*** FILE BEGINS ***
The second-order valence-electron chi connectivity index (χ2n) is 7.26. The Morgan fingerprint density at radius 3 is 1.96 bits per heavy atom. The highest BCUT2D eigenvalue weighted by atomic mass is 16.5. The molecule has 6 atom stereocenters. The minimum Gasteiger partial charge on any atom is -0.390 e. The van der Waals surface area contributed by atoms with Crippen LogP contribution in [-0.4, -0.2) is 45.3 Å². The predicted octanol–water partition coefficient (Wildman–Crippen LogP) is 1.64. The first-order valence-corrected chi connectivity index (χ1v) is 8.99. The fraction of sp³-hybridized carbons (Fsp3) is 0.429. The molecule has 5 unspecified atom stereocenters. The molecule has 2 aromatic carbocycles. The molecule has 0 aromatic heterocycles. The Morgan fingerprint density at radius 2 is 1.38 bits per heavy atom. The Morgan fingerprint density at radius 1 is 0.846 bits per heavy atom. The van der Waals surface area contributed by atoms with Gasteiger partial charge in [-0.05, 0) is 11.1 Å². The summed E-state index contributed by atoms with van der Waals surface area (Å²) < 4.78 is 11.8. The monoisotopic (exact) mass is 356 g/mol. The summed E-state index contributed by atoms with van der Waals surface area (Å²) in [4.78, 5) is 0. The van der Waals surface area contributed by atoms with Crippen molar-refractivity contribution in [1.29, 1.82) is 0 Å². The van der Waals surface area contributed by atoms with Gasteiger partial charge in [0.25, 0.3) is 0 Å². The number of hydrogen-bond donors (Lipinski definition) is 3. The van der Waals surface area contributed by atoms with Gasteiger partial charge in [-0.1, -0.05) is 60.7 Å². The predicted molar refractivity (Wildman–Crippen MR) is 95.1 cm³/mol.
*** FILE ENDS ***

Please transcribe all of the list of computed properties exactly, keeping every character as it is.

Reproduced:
The second-order valence-electron chi connectivity index (χ2n) is 7.26. The Morgan fingerprint density at radius 3 is 1.96 bits per heavy atom. The highest BCUT2D eigenvalue weighted by atomic mass is 16.5. The molecule has 6 atom stereocenters. The minimum Gasteiger partial charge on any atom is -0.390 e. The van der Waals surface area contributed by atoms with Crippen LogP contribution in [-0.4, -0.2) is 45.3 Å². The predicted octanol–water partition coefficient (Wildman–Crippen LogP) is 1.64. The first-order valence-corrected chi connectivity index (χ1v) is 8.99. The fraction of sp³-hybridized carbons (Fsp3) is 0.429. The molecule has 5 unspecified atom stereocenters. The molecule has 2 aromatic carbocycles. The molecule has 0 aromatic heterocycles. The Morgan fingerprint density at radius 2 is 1.38 bits per heavy atom. The Morgan fingerprint density at radius 1 is 0.846 bits per heavy atom. The van der Waals surface area contributed by atoms with Gasteiger partial charge in [-0.05, 0) is 11.1 Å². The summed E-state index contributed by atoms with van der Waals surface area (Å²) < 4.78 is 11.8. The monoisotopic (exact) mass is 356 g/mol. The summed E-state index contributed by atoms with van der Waals surface area (Å²) in [4.78, 5) is 0. The van der Waals surface area contributed by atoms with Crippen molar-refractivity contribution in [1.29, 1.82) is 0 Å². The van der Waals surface area contributed by atoms with Gasteiger partial charge in [0.25, 0.3) is 0 Å². The number of hydrogen-bond donors (Lipinski definition) is 3. The van der Waals surface area contributed by atoms with Gasteiger partial charge in [-0.1, -0.05) is 60.7 Å². The predicted molar refractivity (Wildman–Crippen MR) is 95.1 cm³/mol.